In 1982, when many of his contemporaries were going into business or leaving to study abroad, Xi gave up a comfortable office job in Beijing and went to work in Zhengding county, north China's Hebei Province, where the per capita annual income was less than 150 yuan.

When working as Party chief of Fuzhou, capital of Fujian Province, he took the lead in the country in establishing a mechanism for officials to meet with petitioners face to face. Once, he and other senior officials in Fuzhou met with more than 700 petitioners in two days and solved nearly 200 problems. He introduced the same mechanism in Zhejiang, where he later served.

From the Loess Plateau to the southeast coast, from localities to the central leadership, Xi has had a well-rounded political career and has developed a deep understanding of the conditions of his country and people.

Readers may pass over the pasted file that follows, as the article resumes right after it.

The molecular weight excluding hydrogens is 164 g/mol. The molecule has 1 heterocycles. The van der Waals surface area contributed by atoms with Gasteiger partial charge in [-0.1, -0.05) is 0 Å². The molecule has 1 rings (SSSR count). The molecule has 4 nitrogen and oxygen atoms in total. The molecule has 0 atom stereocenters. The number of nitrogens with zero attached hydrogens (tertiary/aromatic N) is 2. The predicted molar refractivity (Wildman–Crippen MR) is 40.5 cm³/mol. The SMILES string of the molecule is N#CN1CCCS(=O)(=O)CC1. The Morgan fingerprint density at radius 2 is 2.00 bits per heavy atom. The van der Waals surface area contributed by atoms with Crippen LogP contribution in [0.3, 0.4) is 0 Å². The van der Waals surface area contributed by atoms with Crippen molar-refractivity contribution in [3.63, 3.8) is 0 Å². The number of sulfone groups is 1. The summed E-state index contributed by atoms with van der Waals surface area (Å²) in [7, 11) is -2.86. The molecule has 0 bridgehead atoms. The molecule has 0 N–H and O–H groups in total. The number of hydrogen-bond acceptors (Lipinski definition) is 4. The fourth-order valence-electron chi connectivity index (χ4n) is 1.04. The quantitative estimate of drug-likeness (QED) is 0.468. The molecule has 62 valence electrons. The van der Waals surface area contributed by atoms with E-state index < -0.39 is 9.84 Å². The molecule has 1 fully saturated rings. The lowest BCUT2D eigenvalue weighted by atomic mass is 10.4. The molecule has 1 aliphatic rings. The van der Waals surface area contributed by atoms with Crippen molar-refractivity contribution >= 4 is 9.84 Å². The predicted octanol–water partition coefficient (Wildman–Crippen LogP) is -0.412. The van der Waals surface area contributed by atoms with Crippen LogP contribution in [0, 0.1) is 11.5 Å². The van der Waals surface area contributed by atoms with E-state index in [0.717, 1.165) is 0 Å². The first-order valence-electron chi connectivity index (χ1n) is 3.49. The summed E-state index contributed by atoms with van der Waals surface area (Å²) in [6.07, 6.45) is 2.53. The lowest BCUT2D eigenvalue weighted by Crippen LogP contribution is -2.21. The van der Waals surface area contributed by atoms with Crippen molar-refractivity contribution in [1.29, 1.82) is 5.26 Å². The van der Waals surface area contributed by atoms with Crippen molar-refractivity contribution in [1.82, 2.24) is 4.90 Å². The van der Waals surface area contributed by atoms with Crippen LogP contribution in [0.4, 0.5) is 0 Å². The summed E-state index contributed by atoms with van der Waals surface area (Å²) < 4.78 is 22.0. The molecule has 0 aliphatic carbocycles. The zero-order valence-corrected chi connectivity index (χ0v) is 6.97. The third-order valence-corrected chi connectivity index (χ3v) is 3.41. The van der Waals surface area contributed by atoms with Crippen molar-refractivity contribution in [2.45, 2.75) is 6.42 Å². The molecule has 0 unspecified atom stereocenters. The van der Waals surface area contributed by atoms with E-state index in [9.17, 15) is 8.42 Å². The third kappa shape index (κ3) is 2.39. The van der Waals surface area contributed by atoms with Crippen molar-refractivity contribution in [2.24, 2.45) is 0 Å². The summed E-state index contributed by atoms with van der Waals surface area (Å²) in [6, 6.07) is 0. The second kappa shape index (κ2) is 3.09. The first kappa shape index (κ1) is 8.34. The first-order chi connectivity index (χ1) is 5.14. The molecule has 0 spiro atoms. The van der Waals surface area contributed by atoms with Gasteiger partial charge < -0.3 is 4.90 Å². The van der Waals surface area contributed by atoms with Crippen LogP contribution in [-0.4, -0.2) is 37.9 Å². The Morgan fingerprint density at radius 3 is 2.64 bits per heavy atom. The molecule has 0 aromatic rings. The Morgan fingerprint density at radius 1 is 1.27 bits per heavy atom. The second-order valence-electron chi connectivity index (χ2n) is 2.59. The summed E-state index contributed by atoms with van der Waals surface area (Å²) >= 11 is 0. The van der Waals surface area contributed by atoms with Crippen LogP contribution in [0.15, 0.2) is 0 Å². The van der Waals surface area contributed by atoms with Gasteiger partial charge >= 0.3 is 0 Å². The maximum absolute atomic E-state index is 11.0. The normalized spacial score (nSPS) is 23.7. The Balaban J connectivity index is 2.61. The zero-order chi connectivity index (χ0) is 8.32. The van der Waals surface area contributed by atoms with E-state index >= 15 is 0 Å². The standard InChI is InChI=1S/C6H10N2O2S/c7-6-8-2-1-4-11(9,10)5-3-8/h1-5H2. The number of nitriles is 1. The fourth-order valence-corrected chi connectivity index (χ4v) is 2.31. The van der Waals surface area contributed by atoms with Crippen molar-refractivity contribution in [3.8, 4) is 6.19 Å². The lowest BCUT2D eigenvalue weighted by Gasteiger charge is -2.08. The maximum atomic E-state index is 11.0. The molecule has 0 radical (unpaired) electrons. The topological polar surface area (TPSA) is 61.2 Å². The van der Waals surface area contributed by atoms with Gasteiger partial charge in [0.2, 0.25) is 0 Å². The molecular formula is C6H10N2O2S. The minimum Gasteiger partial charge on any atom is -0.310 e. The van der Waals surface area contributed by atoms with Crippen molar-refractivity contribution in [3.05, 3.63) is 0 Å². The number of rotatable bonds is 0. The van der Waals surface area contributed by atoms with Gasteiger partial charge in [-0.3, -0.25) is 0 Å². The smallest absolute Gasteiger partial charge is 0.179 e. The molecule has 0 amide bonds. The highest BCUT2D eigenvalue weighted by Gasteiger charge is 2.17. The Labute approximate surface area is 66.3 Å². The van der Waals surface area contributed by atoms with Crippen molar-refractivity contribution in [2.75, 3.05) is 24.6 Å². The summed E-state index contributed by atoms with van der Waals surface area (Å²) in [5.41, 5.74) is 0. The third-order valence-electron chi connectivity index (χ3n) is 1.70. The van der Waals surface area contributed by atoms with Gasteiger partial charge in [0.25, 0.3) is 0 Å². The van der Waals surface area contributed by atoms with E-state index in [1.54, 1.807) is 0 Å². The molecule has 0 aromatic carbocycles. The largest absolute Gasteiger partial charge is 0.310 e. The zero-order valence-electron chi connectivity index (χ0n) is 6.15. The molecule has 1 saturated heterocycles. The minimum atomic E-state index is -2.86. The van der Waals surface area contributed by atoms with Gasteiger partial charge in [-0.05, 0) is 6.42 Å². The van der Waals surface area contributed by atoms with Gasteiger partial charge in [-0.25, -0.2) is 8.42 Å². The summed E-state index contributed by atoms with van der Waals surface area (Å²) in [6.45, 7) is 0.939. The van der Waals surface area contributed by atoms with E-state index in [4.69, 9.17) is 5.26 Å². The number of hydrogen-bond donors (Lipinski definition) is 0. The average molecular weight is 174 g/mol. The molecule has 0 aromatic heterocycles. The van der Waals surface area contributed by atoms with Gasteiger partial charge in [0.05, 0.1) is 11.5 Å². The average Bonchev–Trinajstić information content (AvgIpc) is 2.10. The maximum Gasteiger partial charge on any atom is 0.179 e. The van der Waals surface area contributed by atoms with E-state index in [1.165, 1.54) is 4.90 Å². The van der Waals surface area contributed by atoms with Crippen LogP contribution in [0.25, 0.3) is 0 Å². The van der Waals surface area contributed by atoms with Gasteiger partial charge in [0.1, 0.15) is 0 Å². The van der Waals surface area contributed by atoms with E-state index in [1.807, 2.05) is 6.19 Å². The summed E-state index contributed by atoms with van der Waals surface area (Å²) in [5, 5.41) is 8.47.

Xi worked for decades in various locations, including Shanghai Municipality and the provinces of Shaanxi, Hebei, Fujian and Zhejiang.

Xi has expressed his deep feelings for the people on many occasions. "Officials should love the people in the way they love their parents, work for their benefit and lead them to prosperity," he said.

As a child, Xi and his younger brother used to wear clothes and shoes handed down from their elder sisters.

On Chinese Lunar New Year's Eve, Xi would always make dumplings while watching the China Central Television Spring Festival gala, and would wait for his wife Peng Liyuan, a renowned and well-liked soprano and opera singer who usually performed in the gala, to return for dinner.